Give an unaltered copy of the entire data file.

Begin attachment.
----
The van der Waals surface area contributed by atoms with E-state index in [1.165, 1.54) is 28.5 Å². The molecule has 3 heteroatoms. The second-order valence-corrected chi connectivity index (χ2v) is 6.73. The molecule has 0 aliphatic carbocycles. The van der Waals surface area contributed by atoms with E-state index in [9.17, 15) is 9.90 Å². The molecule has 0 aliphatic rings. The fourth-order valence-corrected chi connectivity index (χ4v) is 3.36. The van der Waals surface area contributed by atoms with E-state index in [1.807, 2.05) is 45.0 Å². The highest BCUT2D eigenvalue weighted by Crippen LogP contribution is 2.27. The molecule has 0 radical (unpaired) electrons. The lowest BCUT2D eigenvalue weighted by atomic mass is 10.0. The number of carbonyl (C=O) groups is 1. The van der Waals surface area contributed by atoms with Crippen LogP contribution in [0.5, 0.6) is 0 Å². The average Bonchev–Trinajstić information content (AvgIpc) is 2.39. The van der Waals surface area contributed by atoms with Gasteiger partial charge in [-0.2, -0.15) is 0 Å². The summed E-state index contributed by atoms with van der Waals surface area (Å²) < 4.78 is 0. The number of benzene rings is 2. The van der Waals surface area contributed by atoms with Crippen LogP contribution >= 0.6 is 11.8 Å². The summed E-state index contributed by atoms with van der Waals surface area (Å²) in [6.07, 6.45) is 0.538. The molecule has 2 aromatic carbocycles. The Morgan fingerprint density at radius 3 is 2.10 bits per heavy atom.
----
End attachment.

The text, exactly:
The van der Waals surface area contributed by atoms with E-state index in [1.165, 1.54) is 28.5 Å². The molecule has 3 heteroatoms. The second-order valence-corrected chi connectivity index (χ2v) is 6.73. The molecule has 0 aliphatic carbocycles. The van der Waals surface area contributed by atoms with E-state index in [9.17, 15) is 9.90 Å². The molecule has 0 aliphatic rings. The fourth-order valence-corrected chi connectivity index (χ4v) is 3.36. The van der Waals surface area contributed by atoms with E-state index in [1.807, 2.05) is 45.0 Å². The highest BCUT2D eigenvalue weighted by Crippen LogP contribution is 2.27. The molecule has 0 radical (unpaired) electrons. The lowest BCUT2D eigenvalue weighted by atomic mass is 10.0. The number of carbonyl (C=O) groups is 1. The van der Waals surface area contributed by atoms with Crippen LogP contribution in [0.5, 0.6) is 0 Å². The average Bonchev–Trinajstić information content (AvgIpc) is 2.39. The van der Waals surface area contributed by atoms with Gasteiger partial charge in [-0.2, -0.15) is 0 Å². The summed E-state index contributed by atoms with van der Waals surface area (Å²) < 4.78 is 0. The number of benzene rings is 2. The van der Waals surface area contributed by atoms with Crippen LogP contribution >= 0.6 is 11.8 Å². The summed E-state index contributed by atoms with van der Waals surface area (Å²) in [6.07, 6.45) is 0.538. The molecule has 2 aromatic carbocycles. The Morgan fingerprint density at radius 3 is 2.10 bits per heavy atom.